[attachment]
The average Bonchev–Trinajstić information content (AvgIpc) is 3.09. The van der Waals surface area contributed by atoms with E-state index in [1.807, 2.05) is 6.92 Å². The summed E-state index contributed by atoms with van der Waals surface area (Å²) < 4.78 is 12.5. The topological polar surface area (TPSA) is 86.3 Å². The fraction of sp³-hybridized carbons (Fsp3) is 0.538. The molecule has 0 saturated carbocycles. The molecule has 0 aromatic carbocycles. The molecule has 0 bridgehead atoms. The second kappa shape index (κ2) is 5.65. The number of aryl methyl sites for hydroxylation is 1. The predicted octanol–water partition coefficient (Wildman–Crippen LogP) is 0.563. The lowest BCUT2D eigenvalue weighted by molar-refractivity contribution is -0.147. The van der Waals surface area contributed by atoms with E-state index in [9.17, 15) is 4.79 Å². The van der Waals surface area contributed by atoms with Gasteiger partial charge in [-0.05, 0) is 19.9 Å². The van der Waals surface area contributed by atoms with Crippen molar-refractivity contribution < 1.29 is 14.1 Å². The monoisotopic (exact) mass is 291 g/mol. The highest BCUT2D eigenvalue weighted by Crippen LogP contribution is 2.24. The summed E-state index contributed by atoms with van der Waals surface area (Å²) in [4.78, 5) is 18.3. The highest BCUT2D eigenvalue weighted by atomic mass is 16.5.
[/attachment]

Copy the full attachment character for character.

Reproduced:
The average Bonchev–Trinajstić information content (AvgIpc) is 3.09. The van der Waals surface area contributed by atoms with E-state index in [1.807, 2.05) is 6.92 Å². The summed E-state index contributed by atoms with van der Waals surface area (Å²) < 4.78 is 12.5. The topological polar surface area (TPSA) is 86.3 Å². The fraction of sp³-hybridized carbons (Fsp3) is 0.538. The molecule has 0 saturated carbocycles. The molecule has 0 aromatic carbocycles. The molecule has 0 bridgehead atoms. The second kappa shape index (κ2) is 5.65. The number of aryl methyl sites for hydroxylation is 1. The predicted octanol–water partition coefficient (Wildman–Crippen LogP) is 0.563. The lowest BCUT2D eigenvalue weighted by molar-refractivity contribution is -0.147. The van der Waals surface area contributed by atoms with E-state index in [9.17, 15) is 4.79 Å². The van der Waals surface area contributed by atoms with Gasteiger partial charge in [-0.05, 0) is 19.9 Å². The van der Waals surface area contributed by atoms with Crippen molar-refractivity contribution < 1.29 is 14.1 Å². The monoisotopic (exact) mass is 291 g/mol. The highest BCUT2D eigenvalue weighted by Crippen LogP contribution is 2.24. The summed E-state index contributed by atoms with van der Waals surface area (Å²) in [4.78, 5) is 18.3. The highest BCUT2D eigenvalue weighted by atomic mass is 16.5.